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قديم 07 - 07 - 2008, 12:28
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افتراضي Marc Chagall

Marc Chagall

Birth name Moishe Shagal
Born July 7, 1887
Liozna, Russian Empire (now in Belarus)
Died March 28, 1985 (aged 97)
Saint-Paul de Vence, France
Nationality Russian-French
Field Painting
Training St. Petersburg Society of Art Supporters, Zvantseva School of Drawing and Painting
Works see List of Chagall's artwork

Marc Chagall

Marc Chagall (Yiddish: מאַרק שאַגאַל‎; Belarusian: Мойша Захаравіч Шагалаў Mojša Zaharavič Šagałaŭ; Russian: Марк Захарович Шага́л Mark Zakharovich Shagal) (7 July 1887 – 28 March 1985) was a Russian-Belarusian-French painter of Jewish origin who was born in Belarus, at that time part of the Russian Empire. He is associated with the modern movements after impressionism.


Marc Chagall was born Moishe Shagal (משה שאגאל - Shagal is a dialectal, North-Eastern Yiddish variant of the surname "Segal"); his name was rendered in the Russian language as Mark Zakharovich Shagalov. Chagall was born in Liozno, near Vitebsk, Belarus, the eldest of nine children in the close-knit Jewish family led by his father Khatskl (Zakhar) Shagal, a herring merchant, and his mother, Feige-Ite. This period of his life, described as happy though impoverished, appears in references throughout Chagall's work. Currently the Shagal's house on Pokrovskaya Street in Vitebsk is restored as part of the Marc Chagall's Museum.[1]
After he began studying painting in 1906 under famed local artist Yehuda Pen, Chagall moved to St. Petersburg some months later, in 1907. There he joined the school of the "Society of Art Supporters" and studied under Nikolai Roerich, encountering artists of every school and style. From 1908-1910 Chagall studied under Leon Bakst at the Zvantseva School of Drawing and Painting.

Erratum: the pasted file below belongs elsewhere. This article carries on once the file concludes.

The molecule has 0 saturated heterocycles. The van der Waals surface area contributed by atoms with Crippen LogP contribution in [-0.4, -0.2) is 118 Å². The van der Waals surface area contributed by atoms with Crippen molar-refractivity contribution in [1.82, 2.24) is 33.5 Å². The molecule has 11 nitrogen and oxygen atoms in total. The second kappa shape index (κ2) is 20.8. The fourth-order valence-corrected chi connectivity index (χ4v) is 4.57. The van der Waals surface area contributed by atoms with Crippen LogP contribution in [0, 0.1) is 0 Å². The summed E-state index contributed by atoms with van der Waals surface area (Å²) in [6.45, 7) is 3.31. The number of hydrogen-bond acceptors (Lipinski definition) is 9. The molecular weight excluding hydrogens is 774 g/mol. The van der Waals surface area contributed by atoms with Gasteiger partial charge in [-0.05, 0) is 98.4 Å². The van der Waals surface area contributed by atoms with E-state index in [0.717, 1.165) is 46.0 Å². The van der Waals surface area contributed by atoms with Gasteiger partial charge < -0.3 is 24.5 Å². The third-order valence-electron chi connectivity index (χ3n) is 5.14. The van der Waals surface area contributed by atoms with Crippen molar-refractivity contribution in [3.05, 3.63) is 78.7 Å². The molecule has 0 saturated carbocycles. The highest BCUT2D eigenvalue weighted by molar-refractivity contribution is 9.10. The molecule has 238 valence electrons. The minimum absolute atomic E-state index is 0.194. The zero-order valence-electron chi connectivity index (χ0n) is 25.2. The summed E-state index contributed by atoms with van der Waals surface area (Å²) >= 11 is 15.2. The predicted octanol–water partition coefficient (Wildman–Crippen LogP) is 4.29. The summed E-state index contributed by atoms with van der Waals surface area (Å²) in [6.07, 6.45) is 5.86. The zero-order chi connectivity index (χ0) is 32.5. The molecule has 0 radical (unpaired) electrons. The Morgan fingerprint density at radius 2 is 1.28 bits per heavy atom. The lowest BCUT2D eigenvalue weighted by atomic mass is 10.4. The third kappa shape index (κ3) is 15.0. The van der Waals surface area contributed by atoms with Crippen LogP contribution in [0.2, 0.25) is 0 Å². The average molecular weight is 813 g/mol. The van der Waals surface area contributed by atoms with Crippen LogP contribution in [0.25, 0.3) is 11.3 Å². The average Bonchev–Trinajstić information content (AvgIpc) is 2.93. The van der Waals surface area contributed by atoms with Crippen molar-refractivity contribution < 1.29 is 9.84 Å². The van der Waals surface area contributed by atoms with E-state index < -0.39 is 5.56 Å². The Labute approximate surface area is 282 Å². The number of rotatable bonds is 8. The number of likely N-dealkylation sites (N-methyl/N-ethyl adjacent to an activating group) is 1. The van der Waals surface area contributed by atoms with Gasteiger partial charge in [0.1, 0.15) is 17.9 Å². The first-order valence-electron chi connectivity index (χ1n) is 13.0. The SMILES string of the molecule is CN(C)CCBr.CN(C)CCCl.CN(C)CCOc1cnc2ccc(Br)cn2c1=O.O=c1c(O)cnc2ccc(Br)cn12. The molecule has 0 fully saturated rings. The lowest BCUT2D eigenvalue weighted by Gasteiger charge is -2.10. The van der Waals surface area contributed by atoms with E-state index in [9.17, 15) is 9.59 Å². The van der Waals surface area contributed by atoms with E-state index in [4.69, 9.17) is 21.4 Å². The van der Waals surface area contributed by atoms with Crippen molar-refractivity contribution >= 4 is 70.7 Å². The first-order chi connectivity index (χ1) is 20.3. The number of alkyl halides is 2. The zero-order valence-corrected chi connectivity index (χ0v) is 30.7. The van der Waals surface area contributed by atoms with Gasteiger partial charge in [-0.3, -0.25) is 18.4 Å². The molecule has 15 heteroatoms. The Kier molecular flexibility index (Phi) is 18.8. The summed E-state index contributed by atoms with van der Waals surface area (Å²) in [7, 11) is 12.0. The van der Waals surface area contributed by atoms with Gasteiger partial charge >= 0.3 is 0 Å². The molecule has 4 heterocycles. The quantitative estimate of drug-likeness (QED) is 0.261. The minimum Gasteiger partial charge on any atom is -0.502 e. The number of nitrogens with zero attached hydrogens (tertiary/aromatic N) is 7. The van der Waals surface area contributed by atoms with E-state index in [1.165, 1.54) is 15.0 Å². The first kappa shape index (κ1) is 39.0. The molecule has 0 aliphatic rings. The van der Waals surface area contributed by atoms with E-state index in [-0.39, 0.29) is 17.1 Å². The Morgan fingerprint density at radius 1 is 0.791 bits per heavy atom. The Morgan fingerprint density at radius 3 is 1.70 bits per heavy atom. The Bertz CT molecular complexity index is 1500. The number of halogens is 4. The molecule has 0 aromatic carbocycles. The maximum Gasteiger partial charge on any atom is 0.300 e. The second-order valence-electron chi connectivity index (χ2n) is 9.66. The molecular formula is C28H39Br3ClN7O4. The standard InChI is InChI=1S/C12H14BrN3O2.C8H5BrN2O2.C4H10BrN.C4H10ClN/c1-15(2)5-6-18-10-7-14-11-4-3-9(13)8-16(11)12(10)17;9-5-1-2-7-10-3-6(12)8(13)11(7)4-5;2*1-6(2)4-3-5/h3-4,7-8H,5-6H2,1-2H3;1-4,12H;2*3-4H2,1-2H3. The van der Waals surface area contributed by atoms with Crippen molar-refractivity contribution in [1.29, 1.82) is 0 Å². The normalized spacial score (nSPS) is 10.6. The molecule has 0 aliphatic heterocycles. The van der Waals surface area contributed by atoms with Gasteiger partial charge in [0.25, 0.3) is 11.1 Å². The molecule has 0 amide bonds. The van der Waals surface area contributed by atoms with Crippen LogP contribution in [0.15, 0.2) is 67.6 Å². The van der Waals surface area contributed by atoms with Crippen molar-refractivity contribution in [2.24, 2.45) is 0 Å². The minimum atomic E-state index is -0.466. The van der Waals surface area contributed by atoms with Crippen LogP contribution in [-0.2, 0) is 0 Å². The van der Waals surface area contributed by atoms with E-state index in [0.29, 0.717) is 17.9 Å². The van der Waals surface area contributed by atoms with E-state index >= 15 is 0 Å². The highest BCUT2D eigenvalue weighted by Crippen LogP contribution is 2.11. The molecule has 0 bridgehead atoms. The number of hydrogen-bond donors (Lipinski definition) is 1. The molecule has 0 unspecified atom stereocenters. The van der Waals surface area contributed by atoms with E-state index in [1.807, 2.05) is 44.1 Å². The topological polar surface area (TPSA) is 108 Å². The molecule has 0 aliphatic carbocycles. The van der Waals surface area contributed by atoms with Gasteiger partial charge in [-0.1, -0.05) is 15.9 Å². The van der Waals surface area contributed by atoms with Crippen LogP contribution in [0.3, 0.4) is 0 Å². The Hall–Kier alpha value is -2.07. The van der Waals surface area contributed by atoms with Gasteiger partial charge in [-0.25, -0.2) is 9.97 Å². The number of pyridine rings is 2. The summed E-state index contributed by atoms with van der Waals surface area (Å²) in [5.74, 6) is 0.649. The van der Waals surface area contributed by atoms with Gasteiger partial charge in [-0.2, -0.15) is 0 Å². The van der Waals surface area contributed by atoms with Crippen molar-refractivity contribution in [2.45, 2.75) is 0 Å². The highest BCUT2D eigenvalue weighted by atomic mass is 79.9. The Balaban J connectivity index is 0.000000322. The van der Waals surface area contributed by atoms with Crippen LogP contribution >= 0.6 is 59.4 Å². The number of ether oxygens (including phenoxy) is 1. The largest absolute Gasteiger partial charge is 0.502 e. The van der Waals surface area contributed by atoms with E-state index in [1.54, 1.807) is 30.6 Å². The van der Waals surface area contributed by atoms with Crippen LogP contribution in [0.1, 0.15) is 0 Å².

This was a difficult period for Chagall; at the time, Jewish residents were only allowed to live in St. Petersburg with a permit, and the artist was jailed for a brief period for an infringement of this restriction. Despite this, Chagall remained in St. Petersburg until 1910, and regularly visited his home town where, in 1909, he met his future wife, Bella Rosenfeld.
After gaining a reputation as an artist, Chagall left St. Petersburg to settle in Paris to be near the burgeoning art community in the Montparnasse district, where he developed friendships with such avant-garde luminaries as Guillaume Apollinaire, Robert Delaunay, and Fernand Léger. In 1914, he returned to Vitebsk and, a year later, married his fiancée, Bella. While in Russia, World War I erupted and, in 1916, the Chagalls had their first child, a daughter they named Ida.
Chagall became an active participant in the Russian Revolution of 1917. Although the Soviet Ministry of Culture made him a Commissar of Art for the Vitebsk region, where he founded Vitebsk Museum of Modern Art and an art school, he did not fare well politically under the Soviet system. He and his wife moved to Moscow in 1920 and then back to Paris three years later, in 1923. During this period, Chagall published his memoirs in Yiddish, which were originally written in Russian and translated into French by Bella. He also wrote articles, poetry and memoirs in Yiddish, published mainly in newspapers (and only posthumously in book-form). Chagall became a French citizen in 1937.
With the Nazi occupation of France during World War II and the deportation of Jews, the Chagalls fled Paris, seeking asylum at Villa Air-Bel in Marseille, where the American journalist Varian Fry assisted in their escape from France through Spain and Portugal. In 1941, the Chagalls settled in the United States of America.
On September 2, 1944, Chagall's beloved Bella, the constant subject of his paintings and companion of his life, died from an illness. Two years later, in 1946, he returned to Europe. By 1949 he was working in Provence, in the South of France. That same year, Chagall took part in the creation of the MRAP anti-racist NGO.
The depression Chagall experienced following Bella's death was alleviated when he met Virginia Haggard, with whom he had a son, David (McNeil). At this time, Chagall received financial aid from theatrical commissions and, in his painting, rediscovered a free and vibrant use of color. His works of this period are dedicated to love and the joy of life, with curved, sinuous figures. He also began to work in sculpture, ceramics, and stained glass.
Chagall remarried in 1952 to Valentina Brodsky (whom he called "Vava"). He traveled several times to Greece and in 1957 visited Israel. In 1960, he created stained glass windows for the synagogue of the Hadassah Ein Kerem hospital in Jerusalem and, in 1966, wall art for the new parliament being constructed in that city.